Most job candidates overlook proper interview preparation. People think it’s enough to have answers about themselves nailed down and don’t dig in to knowing about the person and company on the other side of the room. Often, this is the difference between having an ace interview and being absolutely forgettable.
Recognizing a company’s culture is an easy way to find out what matters in an interview. Look at the company website and find their mission statement. Discover what they value by reading their blog or social media posts. Find out what their employees think – Twitter is a great source for checking in on what employees talk about personally and what they care about professionally. Knowing the company’s culture doesn’t just help you ace the interview, but also let’s you in whether or not it’s the place for you.
Learn about the C-level leaders of a company. If it’s a subdivision of a large corporation, know a bit about the chain of command and the key people involved. If it’s a small company or a startup, you never know when the CEO might be the one interviewing you or drop in for a quick hello. Some companies will expect you to already have a grasp of this information if they have a focus on their people culture. When they reference these VIPs in conversation, knowing the team and roles involved will let you show how ready you are to be a part of it all.
Your would-be manager
Always find out about your potential manager: who are they and what makes them tick? It’s a huge advantage while interviewing but also a great way for you to find out if this is the job you want. A glance at LinkedIn employee titles or the job description can give you some clues to who this might be. If you’re in touch with a recruiter, there’s no reason not to ask! If there’s no clear path to this information, use LinkedIn to find the person with a title the next step up from the position you’re applying to. For example, email marketing assistants should look for email marketing managers. Project coordinators should find project managers. Junior or senior engineers should look for engineering team leads. Learn what you can about your would-be manager and use that information to connect with them in your interview.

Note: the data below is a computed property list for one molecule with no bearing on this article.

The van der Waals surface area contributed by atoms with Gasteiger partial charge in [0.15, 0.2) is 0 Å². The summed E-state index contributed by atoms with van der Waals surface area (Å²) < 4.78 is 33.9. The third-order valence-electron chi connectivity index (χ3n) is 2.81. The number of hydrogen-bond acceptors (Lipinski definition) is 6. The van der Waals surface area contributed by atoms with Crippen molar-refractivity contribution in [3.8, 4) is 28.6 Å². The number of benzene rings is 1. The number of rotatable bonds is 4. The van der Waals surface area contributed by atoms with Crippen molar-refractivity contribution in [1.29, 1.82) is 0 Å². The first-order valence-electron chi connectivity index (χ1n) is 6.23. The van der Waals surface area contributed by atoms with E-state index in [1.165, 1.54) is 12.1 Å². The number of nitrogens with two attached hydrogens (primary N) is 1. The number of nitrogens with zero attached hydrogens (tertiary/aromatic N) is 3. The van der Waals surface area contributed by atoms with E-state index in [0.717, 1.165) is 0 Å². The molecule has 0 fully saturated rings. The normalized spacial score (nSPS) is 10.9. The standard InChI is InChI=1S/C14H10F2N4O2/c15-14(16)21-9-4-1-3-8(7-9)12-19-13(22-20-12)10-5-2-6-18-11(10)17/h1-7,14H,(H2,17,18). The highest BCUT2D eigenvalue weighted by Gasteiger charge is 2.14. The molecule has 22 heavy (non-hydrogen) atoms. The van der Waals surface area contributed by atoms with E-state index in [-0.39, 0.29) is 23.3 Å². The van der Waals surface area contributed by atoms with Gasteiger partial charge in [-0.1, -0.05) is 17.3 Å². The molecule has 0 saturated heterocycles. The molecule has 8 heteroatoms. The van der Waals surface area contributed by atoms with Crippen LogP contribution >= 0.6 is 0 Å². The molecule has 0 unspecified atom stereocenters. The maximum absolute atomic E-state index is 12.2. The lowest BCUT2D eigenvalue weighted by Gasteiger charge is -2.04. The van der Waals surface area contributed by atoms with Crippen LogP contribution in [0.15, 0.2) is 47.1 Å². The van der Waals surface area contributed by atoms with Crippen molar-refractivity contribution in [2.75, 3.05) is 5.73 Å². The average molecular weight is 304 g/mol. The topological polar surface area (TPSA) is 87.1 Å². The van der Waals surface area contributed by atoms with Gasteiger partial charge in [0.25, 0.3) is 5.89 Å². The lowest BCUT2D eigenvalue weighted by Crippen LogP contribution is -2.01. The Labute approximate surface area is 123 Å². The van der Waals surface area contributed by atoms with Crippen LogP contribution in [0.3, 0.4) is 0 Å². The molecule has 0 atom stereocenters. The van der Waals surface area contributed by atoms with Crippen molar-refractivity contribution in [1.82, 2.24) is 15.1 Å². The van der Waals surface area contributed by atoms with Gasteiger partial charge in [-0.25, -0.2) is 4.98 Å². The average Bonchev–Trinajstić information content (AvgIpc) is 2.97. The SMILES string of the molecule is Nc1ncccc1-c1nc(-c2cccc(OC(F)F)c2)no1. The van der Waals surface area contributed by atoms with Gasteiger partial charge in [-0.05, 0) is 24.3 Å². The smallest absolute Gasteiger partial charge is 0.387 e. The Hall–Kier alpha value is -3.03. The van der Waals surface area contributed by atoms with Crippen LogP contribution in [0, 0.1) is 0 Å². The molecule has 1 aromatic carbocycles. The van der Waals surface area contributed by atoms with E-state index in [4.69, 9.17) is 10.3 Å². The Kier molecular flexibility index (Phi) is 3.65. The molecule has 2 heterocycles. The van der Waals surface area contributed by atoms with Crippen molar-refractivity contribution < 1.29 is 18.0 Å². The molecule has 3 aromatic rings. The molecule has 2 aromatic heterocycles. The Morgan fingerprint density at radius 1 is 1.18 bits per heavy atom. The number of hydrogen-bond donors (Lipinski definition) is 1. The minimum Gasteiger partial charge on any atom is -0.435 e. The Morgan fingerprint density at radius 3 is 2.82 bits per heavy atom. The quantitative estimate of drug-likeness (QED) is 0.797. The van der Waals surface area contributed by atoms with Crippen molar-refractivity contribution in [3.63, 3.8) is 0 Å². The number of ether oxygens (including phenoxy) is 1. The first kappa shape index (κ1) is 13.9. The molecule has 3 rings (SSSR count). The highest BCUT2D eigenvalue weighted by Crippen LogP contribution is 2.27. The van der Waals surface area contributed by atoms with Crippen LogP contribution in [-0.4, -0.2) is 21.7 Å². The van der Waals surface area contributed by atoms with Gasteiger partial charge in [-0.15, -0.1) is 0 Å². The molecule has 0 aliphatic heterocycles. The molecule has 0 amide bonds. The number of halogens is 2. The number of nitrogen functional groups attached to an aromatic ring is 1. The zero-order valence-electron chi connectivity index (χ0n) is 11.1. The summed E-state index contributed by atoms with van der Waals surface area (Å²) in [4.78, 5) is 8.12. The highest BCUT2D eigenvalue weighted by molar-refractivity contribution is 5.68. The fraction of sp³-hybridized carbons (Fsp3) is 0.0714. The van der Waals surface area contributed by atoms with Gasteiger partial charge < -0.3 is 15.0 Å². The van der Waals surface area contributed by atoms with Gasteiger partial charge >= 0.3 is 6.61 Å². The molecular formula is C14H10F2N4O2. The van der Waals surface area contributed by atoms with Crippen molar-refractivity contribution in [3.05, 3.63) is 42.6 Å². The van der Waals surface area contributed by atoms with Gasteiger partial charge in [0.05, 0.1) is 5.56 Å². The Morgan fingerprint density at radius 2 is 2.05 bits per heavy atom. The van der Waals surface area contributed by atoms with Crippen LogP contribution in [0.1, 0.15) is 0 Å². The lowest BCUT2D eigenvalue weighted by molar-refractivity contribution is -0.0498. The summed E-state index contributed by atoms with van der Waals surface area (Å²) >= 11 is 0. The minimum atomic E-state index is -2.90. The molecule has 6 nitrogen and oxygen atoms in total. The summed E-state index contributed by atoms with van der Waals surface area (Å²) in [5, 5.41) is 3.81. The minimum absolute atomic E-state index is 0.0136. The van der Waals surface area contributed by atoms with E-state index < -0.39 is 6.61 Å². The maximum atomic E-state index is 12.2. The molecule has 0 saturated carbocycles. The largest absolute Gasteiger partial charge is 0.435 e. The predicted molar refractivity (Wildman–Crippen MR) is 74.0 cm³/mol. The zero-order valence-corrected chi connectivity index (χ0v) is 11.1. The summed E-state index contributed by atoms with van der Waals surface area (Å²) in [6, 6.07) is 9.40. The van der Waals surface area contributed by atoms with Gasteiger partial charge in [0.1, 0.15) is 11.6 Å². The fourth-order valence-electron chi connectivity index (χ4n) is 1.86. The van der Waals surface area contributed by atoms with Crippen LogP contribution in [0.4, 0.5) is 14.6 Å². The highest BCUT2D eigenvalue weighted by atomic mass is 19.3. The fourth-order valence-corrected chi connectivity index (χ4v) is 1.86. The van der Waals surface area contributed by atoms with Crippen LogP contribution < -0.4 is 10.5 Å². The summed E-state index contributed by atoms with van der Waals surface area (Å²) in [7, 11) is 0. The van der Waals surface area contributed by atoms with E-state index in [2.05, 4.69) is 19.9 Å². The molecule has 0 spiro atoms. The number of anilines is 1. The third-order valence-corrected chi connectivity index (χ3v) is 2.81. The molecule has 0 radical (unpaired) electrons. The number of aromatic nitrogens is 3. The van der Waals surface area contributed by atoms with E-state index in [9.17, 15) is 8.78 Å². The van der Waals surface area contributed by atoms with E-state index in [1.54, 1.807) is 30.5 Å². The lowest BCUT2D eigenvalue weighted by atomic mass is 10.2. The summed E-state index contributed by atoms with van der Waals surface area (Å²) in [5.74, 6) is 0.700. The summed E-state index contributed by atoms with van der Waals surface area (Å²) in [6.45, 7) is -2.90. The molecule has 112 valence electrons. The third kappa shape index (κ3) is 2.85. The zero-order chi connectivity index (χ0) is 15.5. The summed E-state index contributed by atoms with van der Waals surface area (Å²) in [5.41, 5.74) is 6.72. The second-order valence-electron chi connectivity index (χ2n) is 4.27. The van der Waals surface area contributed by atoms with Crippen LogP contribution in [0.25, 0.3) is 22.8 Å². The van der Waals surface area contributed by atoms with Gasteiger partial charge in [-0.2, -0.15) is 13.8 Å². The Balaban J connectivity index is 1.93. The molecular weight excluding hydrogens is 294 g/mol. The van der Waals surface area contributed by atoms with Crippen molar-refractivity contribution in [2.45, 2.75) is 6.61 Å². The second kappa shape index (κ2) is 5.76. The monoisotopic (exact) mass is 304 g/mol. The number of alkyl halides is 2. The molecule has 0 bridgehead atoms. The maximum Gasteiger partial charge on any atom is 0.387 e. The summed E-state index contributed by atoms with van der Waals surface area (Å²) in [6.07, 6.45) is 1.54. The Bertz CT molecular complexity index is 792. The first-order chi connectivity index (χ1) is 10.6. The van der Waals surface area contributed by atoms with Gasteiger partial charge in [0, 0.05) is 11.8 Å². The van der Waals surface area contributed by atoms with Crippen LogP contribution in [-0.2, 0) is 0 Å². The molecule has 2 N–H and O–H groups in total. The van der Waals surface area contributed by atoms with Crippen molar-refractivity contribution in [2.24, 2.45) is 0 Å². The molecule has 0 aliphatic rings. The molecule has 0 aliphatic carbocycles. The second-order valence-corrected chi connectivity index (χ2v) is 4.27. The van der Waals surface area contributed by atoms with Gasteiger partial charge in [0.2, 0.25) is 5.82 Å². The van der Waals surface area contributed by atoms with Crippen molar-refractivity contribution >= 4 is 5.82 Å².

Your other interviewers
If you’re told you’ll be interviewing with multiple people, do your research on all of them. It will help you relate to each person with relevant topics of discussion. It will also show you’re prepared and took your time to research before the interview. If you’re not sure who your interviewers will be, ask your point of contact at the company beforehand. And don’t forget to send them all thank-you emails within 24 hours of meeting them.
Know the news
Finally, one of the best ways to find topics for the Q&A session of the interview is to stay up-to-date on the news and events surrounding the company, the industry they belong to, and the market as a whole. Start by looking at the company blog or press releases. These are great source to find their latest achievements and product rollouts. Google the company and find news and editorials about them. Finally, read industry news about movers and shakers, potential competitors, and market movement overall. Formulate intelligent questions around this information and use it to truly impress your interviewer on your grasp of their situation.
Having all this knowledge ahead of time will allow you to come off as a well-prepared, top-notch candidate to your interviewer, and will key you in on all the questions and concerns you have about the company that you can ask about before joining.